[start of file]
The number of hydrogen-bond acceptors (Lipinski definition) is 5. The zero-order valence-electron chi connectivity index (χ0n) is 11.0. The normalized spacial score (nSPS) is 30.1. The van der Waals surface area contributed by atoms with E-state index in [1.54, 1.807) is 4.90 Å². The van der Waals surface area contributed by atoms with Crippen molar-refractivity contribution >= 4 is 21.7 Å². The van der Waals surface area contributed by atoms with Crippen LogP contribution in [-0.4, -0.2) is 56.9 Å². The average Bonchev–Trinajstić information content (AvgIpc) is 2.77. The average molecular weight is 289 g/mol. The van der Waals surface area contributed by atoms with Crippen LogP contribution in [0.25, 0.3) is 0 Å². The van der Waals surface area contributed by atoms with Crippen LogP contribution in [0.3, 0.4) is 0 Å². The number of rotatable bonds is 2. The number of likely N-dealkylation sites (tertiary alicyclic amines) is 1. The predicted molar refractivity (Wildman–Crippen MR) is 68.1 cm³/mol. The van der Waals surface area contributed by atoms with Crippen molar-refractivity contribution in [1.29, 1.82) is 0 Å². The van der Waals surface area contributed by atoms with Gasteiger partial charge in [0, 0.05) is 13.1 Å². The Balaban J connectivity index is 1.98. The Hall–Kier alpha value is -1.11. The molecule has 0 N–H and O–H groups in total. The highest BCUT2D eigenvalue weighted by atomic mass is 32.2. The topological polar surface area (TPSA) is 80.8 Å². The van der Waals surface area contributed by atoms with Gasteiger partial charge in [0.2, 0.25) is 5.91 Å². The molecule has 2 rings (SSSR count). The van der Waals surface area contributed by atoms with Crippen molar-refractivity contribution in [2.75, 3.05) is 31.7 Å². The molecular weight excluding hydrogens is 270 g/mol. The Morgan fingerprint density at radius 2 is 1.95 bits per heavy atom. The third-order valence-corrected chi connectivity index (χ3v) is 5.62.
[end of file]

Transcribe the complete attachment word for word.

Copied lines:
The number of hydrogen-bond acceptors (Lipinski definition) is 5. The zero-order valence-electron chi connectivity index (χ0n) is 11.0. The normalized spacial score (nSPS) is 30.1. The van der Waals surface area contributed by atoms with E-state index in [1.54, 1.807) is 4.90 Å². The van der Waals surface area contributed by atoms with Crippen molar-refractivity contribution >= 4 is 21.7 Å². The van der Waals surface area contributed by atoms with Crippen LogP contribution in [-0.4, -0.2) is 56.9 Å². The average Bonchev–Trinajstić information content (AvgIpc) is 2.77. The average molecular weight is 289 g/mol. The van der Waals surface area contributed by atoms with Crippen LogP contribution in [0.25, 0.3) is 0 Å². The van der Waals surface area contributed by atoms with Crippen LogP contribution in [0.3, 0.4) is 0 Å². The number of rotatable bonds is 2. The number of likely N-dealkylation sites (tertiary alicyclic amines) is 1. The predicted molar refractivity (Wildman–Crippen MR) is 68.1 cm³/mol. The van der Waals surface area contributed by atoms with Crippen molar-refractivity contribution in [1.29, 1.82) is 0 Å². The van der Waals surface area contributed by atoms with Gasteiger partial charge in [0, 0.05) is 13.1 Å². The Balaban J connectivity index is 1.98. The Hall–Kier alpha value is -1.11. The molecule has 0 N–H and O–H groups in total. The highest BCUT2D eigenvalue weighted by atomic mass is 32.2. The topological polar surface area (TPSA) is 80.8 Å². The van der Waals surface area contributed by atoms with Gasteiger partial charge in [0.2, 0.25) is 5.91 Å². The molecule has 2 rings (SSSR count). The van der Waals surface area contributed by atoms with Crippen molar-refractivity contribution in [2.75, 3.05) is 31.7 Å². The molecular weight excluding hydrogens is 270 g/mol. The Morgan fingerprint density at radius 2 is 1.95 bits per heavy atom. The third-order valence-corrected chi connectivity index (χ3v) is 5.62.